• For waste disposal
Ministry of Justice and Law
Growing of non-psychoactive cannabis  
  • For seed production (for planting)
  • For grain production
  • For production of derivatives
  • For scientific purposes
  • For storage
  • For waste disposal
Ministry of Justice and Law
Seed
  • For commercialization or delivery
  • For scientific purposes
Ministry of Justice and Law

From the date of reglamentation of the law until October 2020, the Ministry of Justice has granted 4,225 licenses.

For their part, the Ministry of Health and Social Security has issued 465 licenses, both for national use and export.

As regards Intellectual Property, the new products made up or developed from cannabis derivatives may be protected through patents or industrial designs.

Regarding patentability, the requirements are the same as for any invention: novelty, inventive step and, in this case, industrial application for medicinal purposes.

Patents relative to cannabis extract, oil-based cannabis, methods of preparing cannabis compositions, nanoparticles of micro-encapsulated or powdered cannabis are currently under administrative procedure. In total, from the cannabis legalization law being approved, numerous patent applications have been presented - of which 17 are still active - on behalf of foreign companies, mainly American and Canadian entities.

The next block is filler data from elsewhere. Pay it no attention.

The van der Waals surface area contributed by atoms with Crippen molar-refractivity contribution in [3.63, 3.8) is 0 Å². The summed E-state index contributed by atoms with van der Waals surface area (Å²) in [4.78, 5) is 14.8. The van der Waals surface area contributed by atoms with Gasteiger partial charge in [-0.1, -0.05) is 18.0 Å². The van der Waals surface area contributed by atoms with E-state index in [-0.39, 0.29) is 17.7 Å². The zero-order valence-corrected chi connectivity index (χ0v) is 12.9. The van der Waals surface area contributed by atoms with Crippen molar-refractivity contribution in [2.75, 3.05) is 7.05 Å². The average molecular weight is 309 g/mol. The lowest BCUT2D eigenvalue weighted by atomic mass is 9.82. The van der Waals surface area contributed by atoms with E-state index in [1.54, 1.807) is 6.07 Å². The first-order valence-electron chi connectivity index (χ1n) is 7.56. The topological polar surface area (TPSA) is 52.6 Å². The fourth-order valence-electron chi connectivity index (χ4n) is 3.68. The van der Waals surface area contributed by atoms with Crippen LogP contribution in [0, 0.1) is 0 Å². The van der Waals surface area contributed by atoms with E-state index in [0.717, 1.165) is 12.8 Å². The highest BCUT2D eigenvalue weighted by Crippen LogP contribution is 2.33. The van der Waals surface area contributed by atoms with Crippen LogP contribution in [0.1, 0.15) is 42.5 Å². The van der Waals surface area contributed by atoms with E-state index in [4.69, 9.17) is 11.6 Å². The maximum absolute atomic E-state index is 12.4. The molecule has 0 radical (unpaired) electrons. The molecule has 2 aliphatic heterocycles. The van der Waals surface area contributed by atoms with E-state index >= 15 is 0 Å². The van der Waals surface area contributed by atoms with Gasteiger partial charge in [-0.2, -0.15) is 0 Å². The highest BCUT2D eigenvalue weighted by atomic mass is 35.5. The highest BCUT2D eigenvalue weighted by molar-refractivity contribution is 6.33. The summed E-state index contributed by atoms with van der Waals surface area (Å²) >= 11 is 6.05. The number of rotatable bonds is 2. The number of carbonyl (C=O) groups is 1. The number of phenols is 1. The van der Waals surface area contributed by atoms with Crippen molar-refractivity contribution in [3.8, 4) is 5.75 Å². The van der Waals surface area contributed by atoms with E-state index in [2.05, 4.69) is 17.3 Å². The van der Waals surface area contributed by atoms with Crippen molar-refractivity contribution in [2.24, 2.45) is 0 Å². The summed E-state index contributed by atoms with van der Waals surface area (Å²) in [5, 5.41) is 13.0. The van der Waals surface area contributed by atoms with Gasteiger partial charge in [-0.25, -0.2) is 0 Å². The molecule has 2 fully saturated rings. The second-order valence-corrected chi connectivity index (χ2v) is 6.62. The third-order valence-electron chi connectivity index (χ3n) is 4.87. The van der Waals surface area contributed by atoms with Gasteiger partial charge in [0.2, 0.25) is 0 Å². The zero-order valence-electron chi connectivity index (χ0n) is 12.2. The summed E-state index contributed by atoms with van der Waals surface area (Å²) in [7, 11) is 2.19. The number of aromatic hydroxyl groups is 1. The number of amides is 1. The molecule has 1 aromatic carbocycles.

As regards industrial designs, it is possible to protect new ornamental creations provided that no technical advantage is added to the product. In this category, such elements as pipes, vapors, packaging and so on can be protected.

Finally, with regard to distinctive signs, their main method of protection is through trademarks. The registering of signs must comply with the general requisites and it is viable to include the term CANNABIS within the trademark make-up. 

As a matter of fact, there are currently registered trademarks which include both the term CANNABIS and its distinctive logo. The following are some examples:

As regards trademarks, the distribution between Colombian and foreign owners is broken down into similar percentages.

Although the list of countries in which cannabis has been legalized has increased over the last decade, Colombia's geographical location, climatic and light conditions and the lack of seasons enable cannabis to be sown the whole year round providing excellent quality of product. Under these conditions, and given the possibility of growing for both local use and export, Colombia has become a highly attractive country to invest in the cannabis industry and cannabis is a product which will be more and more sought after worldwide, thanks to its already proven benefits.

BIBLIOGRAPHY

  • LA MALA HIERBA (WEED). Juan Gossain, 1981.
  • PRÓLOGO. Alejandro Gaviria, 2019, Editorial SEIX BARRAL.
  • Estudio FEDESARROLLO, 50 Años de Influencia Política Pública, 1970 a 2020.
  • Ley 1787 de 2016.
  • EL CANNABIS MEDICINAL, Guía para el paciente, Leonard Leinow y Juliana Birnbaum, 2017, Editorial SIRIO S.A.
  • CANNABIS TERAPEÚTICO, Laura Torres y Jaume Roselló, Editorial Reedbook Ediciones.
  • Sitio web: www.minjusticia.gov.co
  • Sitio web: www.minsalud.gov.co
  • Sitio web: www.sic.gov.co

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Carolina Vera's picture

Lawyer, University of the Andes. Bogotá, D.C., Colombia. (1996)

Master in American Law, Universidad de los Andes Bogotá, D.C., Colombia. (1998)

Master in Trademarks, Patents, and Copyright University of Alicante. Alicante - Spain. (1999)